To determine a starting point for tiling fix a perfectly straight length of timber to the wall horizontally with the top edge just over one tile height above the highest floor or skirting board level. A spirit level is used to check that the batten is truly horizontal. This batten, going the full width of the wall, will provide the level at which tiling commences, and will ensure that tiling lines are straight even though the floor may be uneven. The nails should not be driven fully home; they have to be removed later. (Diagram 2) Measuring gauge is used vertically from the fixed batten to check that at the top of the wall a narrow strip is not left to be tiled. Narrow tile strips are difficult to cut. If this situation arises then the horizontal fixed batten is dropped to leave roughly equal spacing at the top and bottom of the wall for cut tiles. By measurement the centre point of the fixed batten is found (the centre point along the width of the wall). This point is marked on the batten. Measuring gauge is used horizontally along the batten to determine where the last whole tile will be fixed close to the end of the wall. This point is also marked on the fixed batten. (Diagram 3)

A plumb line is dropped down the wall so the string touches the last mark on the horizontal batten (Diagram 4). Several pencil marks are made on the

wall, directly behind the string line, and then another batten is fixed vertically to the wall, along those marks (Diagram 5). The batten is checked whether it is truly vertical or not with a spirit level. A few tiles are laid into the corner formed by the battens to check that they sit squarely.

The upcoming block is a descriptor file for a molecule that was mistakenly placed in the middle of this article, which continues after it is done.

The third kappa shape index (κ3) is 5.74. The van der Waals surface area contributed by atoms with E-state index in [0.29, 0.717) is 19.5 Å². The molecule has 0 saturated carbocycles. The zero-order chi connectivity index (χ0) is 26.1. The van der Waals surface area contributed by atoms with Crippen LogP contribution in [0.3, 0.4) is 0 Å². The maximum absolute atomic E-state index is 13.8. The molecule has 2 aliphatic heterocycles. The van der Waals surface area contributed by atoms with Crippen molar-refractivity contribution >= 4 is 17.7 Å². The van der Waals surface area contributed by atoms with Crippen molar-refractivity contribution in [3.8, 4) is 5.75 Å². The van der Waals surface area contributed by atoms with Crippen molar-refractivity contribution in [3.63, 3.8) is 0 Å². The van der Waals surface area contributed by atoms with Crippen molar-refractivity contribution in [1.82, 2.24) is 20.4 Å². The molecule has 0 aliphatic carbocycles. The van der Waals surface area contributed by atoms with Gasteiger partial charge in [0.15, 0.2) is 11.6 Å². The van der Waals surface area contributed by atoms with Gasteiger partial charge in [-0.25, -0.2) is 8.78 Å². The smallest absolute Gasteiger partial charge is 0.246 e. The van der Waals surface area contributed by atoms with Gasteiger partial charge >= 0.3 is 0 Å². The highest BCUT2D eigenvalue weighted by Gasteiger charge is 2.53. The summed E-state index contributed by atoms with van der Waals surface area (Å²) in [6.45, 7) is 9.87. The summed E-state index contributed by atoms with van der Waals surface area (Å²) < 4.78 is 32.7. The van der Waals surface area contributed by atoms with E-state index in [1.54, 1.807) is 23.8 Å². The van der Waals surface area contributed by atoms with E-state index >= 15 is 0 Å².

Tiling commences in the corner. Mortar is spread over an area of about one square meter at a time, and then it is combed out (Diagram 6). Or mortar can be used on the backside of every tile. The tiles are placed firmly onto the ribbed mortar with spacers set in between. The spacing between two tiles should be about 2mm. Working sideways and upwards, the fixing of all whole tiles are completed, and then it is left for about twenty four hours to dry. The battens are carefully removed, and then tiles are cut to fit around the perimeter. Every wall tiles must be in a same level. This is checked by plumb bob and string. A leveler made of timber is used to level the tiles if needed. At the corners of the walls tiles come in contact with each other perpendicularly. For these tiles the sides of the tiles are cut at 45 degree angle so that tiles can make smooth edge. FLOOR TILES Traditionally used in bathrooms and kitchens, floor tiles are beginning to be used in other areas such as living rooms and bedrooms to create stunning areas of color and texture. Today's floor tiles can be created to look like many other materials too, and there really are no limits to the effects that can be created. Preparation of the Floor Preparation for a tile floor is as important as any step in the tiling process. Taking extra care in the preparation process can save our time, material and aggravation. The first steps are to insure the substrate is appropriate for the application. Taking these steps will not only insure the quality of your work, but also guarantee that your flooring will remain in place and free from stress cracks for as long as possible.